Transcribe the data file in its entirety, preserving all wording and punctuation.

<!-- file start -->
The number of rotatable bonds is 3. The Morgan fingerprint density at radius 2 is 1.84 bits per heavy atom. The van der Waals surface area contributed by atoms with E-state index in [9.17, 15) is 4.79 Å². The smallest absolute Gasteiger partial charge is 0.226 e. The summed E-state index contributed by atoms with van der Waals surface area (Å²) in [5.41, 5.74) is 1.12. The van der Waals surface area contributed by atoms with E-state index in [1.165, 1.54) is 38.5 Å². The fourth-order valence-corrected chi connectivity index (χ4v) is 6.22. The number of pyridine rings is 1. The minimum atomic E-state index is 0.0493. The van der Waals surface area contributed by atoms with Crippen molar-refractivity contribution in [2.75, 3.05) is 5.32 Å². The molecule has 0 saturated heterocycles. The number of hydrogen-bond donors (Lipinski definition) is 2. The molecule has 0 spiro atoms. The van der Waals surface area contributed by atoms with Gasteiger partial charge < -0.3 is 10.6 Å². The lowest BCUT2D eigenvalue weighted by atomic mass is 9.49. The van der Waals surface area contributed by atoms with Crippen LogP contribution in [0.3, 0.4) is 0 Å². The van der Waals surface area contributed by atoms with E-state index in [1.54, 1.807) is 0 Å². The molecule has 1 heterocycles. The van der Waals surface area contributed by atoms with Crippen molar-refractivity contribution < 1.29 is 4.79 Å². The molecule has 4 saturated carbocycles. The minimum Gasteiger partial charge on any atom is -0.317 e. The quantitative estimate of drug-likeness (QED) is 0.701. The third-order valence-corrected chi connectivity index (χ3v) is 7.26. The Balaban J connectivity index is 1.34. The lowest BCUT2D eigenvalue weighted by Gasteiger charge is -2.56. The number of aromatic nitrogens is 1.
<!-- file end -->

The number of rotatable bonds is 3. The Morgan fingerprint density at radius 2 is 1.84 bits per heavy atom. The van der Waals surface area contributed by atoms with E-state index in [9.17, 15) is 4.79 Å². The smallest absolute Gasteiger partial charge is 0.226 e. The summed E-state index contributed by atoms with van der Waals surface area (Å²) in [5.41, 5.74) is 1.12. The van der Waals surface area contributed by atoms with E-state index in [1.165, 1.54) is 38.5 Å². The fourth-order valence-corrected chi connectivity index (χ4v) is 6.22. The number of pyridine rings is 1. The minimum atomic E-state index is 0.0493. The van der Waals surface area contributed by atoms with Crippen molar-refractivity contribution in [2.75, 3.05) is 5.32 Å². The molecule has 0 saturated heterocycles. The number of hydrogen-bond donors (Lipinski definition) is 2. The molecule has 0 spiro atoms. The van der Waals surface area contributed by atoms with Gasteiger partial charge < -0.3 is 10.6 Å². The lowest BCUT2D eigenvalue weighted by atomic mass is 9.49. The van der Waals surface area contributed by atoms with Crippen LogP contribution in [0.3, 0.4) is 0 Å². The van der Waals surface area contributed by atoms with E-state index in [1.54, 1.807) is 0 Å². The molecule has 1 heterocycles. The van der Waals surface area contributed by atoms with Crippen molar-refractivity contribution < 1.29 is 4.79 Å². The molecule has 4 saturated carbocycles. The minimum Gasteiger partial charge on any atom is -0.317 e. The quantitative estimate of drug-likeness (QED) is 0.701. The third-order valence-corrected chi connectivity index (χ3v) is 7.26. The Balaban J connectivity index is 1.34. The lowest BCUT2D eigenvalue weighted by Gasteiger charge is -2.56. The number of aromatic nitrogens is 1.